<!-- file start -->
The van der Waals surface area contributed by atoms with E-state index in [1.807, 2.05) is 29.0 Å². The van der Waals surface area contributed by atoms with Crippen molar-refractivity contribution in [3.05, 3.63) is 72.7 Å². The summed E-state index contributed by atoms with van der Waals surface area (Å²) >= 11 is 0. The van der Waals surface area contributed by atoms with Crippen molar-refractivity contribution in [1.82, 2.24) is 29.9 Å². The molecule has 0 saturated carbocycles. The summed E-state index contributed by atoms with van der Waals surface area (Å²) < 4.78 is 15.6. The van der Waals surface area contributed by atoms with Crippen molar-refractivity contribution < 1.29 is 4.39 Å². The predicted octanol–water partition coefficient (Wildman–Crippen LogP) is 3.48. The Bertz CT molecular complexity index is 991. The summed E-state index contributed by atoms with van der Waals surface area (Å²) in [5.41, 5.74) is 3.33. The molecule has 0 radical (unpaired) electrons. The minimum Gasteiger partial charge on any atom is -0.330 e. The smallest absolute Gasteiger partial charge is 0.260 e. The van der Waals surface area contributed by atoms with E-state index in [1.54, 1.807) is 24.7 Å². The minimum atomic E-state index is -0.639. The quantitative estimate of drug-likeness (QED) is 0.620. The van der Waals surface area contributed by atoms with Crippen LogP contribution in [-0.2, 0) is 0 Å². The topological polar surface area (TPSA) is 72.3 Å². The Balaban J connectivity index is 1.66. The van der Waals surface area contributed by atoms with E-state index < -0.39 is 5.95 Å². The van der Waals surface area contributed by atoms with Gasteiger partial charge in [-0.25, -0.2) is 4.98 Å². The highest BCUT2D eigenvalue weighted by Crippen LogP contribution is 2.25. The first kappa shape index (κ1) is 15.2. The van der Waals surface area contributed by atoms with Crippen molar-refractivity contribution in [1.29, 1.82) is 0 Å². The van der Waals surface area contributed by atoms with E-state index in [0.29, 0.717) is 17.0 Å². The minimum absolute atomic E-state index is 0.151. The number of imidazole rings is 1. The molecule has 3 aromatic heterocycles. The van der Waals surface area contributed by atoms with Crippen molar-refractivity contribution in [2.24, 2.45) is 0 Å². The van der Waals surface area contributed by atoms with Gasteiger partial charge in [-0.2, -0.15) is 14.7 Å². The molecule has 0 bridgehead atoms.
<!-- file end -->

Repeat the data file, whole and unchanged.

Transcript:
The van der Waals surface area contributed by atoms with E-state index in [1.807, 2.05) is 29.0 Å². The van der Waals surface area contributed by atoms with Crippen molar-refractivity contribution in [3.05, 3.63) is 72.7 Å². The summed E-state index contributed by atoms with van der Waals surface area (Å²) >= 11 is 0. The van der Waals surface area contributed by atoms with Crippen molar-refractivity contribution in [1.82, 2.24) is 29.9 Å². The molecule has 0 saturated carbocycles. The summed E-state index contributed by atoms with van der Waals surface area (Å²) < 4.78 is 15.6. The van der Waals surface area contributed by atoms with Crippen molar-refractivity contribution < 1.29 is 4.39 Å². The predicted octanol–water partition coefficient (Wildman–Crippen LogP) is 3.48. The Bertz CT molecular complexity index is 991. The summed E-state index contributed by atoms with van der Waals surface area (Å²) in [5.41, 5.74) is 3.33. The molecule has 0 radical (unpaired) electrons. The minimum Gasteiger partial charge on any atom is -0.330 e. The smallest absolute Gasteiger partial charge is 0.260 e. The van der Waals surface area contributed by atoms with E-state index in [1.54, 1.807) is 24.7 Å². The minimum atomic E-state index is -0.639. The quantitative estimate of drug-likeness (QED) is 0.620. The van der Waals surface area contributed by atoms with Crippen LogP contribution in [-0.2, 0) is 0 Å². The topological polar surface area (TPSA) is 72.3 Å². The Balaban J connectivity index is 1.66. The van der Waals surface area contributed by atoms with E-state index < -0.39 is 5.95 Å². The van der Waals surface area contributed by atoms with Gasteiger partial charge in [-0.25, -0.2) is 4.98 Å². The highest BCUT2D eigenvalue weighted by Crippen LogP contribution is 2.25. The first kappa shape index (κ1) is 15.2. The van der Waals surface area contributed by atoms with Crippen molar-refractivity contribution in [1.29, 1.82) is 0 Å². The van der Waals surface area contributed by atoms with E-state index in [0.29, 0.717) is 17.0 Å². The minimum absolute atomic E-state index is 0.151. The number of imidazole rings is 1. The molecule has 3 aromatic heterocycles. The van der Waals surface area contributed by atoms with Crippen molar-refractivity contribution in [2.24, 2.45) is 0 Å². The van der Waals surface area contributed by atoms with Gasteiger partial charge in [-0.2, -0.15) is 14.7 Å². The molecule has 0 bridgehead atoms.